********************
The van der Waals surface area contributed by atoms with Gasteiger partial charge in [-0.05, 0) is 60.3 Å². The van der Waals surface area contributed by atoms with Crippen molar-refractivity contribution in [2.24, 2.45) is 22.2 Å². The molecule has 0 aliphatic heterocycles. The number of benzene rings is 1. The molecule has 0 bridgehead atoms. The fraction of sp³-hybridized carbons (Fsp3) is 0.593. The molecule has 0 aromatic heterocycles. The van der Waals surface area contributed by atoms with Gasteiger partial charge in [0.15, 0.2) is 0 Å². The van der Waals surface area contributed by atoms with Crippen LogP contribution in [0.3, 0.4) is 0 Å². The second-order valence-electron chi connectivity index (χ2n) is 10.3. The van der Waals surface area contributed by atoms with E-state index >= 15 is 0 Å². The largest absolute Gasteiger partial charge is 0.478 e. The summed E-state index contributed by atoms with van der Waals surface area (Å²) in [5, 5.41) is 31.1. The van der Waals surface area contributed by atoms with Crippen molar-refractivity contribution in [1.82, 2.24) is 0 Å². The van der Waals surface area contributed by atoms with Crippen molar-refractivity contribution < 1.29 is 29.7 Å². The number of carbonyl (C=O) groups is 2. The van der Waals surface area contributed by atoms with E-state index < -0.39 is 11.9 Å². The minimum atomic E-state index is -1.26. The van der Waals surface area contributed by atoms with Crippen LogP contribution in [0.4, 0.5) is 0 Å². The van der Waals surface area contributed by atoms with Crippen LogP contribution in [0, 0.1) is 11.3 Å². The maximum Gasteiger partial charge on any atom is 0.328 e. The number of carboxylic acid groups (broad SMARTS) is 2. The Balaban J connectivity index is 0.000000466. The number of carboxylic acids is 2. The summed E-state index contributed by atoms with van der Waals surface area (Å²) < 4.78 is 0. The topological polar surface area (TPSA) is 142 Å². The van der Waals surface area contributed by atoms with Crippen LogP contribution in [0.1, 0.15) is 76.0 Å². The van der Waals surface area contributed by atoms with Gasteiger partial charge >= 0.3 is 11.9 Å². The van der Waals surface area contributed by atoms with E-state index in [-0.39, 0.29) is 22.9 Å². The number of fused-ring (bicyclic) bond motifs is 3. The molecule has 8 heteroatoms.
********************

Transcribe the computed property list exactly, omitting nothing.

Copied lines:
The van der Waals surface area contributed by atoms with Gasteiger partial charge in [-0.05, 0) is 60.3 Å². The van der Waals surface area contributed by atoms with Crippen molar-refractivity contribution in [2.24, 2.45) is 22.2 Å². The molecule has 0 aliphatic heterocycles. The number of benzene rings is 1. The molecule has 0 bridgehead atoms. The fraction of sp³-hybridized carbons (Fsp3) is 0.593. The molecule has 0 aromatic heterocycles. The van der Waals surface area contributed by atoms with Gasteiger partial charge in [0.15, 0.2) is 0 Å². The van der Waals surface area contributed by atoms with Crippen LogP contribution in [0.3, 0.4) is 0 Å². The second-order valence-electron chi connectivity index (χ2n) is 10.3. The van der Waals surface area contributed by atoms with E-state index >= 15 is 0 Å². The largest absolute Gasteiger partial charge is 0.478 e. The summed E-state index contributed by atoms with van der Waals surface area (Å²) in [5, 5.41) is 31.1. The van der Waals surface area contributed by atoms with Crippen molar-refractivity contribution in [1.82, 2.24) is 0 Å². The van der Waals surface area contributed by atoms with Crippen molar-refractivity contribution < 1.29 is 29.7 Å². The number of carbonyl (C=O) groups is 2. The van der Waals surface area contributed by atoms with E-state index < -0.39 is 11.9 Å². The minimum atomic E-state index is -1.26. The van der Waals surface area contributed by atoms with Crippen LogP contribution in [0.4, 0.5) is 0 Å². The van der Waals surface area contributed by atoms with Crippen LogP contribution in [0, 0.1) is 11.3 Å². The maximum Gasteiger partial charge on any atom is 0.328 e. The number of carboxylic acid groups (broad SMARTS) is 2. The Balaban J connectivity index is 0.000000466. The number of carboxylic acids is 2. The summed E-state index contributed by atoms with van der Waals surface area (Å²) < 4.78 is 0. The topological polar surface area (TPSA) is 142 Å². The van der Waals surface area contributed by atoms with Crippen LogP contribution in [0.1, 0.15) is 76.0 Å². The van der Waals surface area contributed by atoms with Gasteiger partial charge >= 0.3 is 11.9 Å². The van der Waals surface area contributed by atoms with E-state index in [-0.39, 0.29) is 22.9 Å². The number of fused-ring (bicyclic) bond motifs is 3. The molecule has 8 heteroatoms.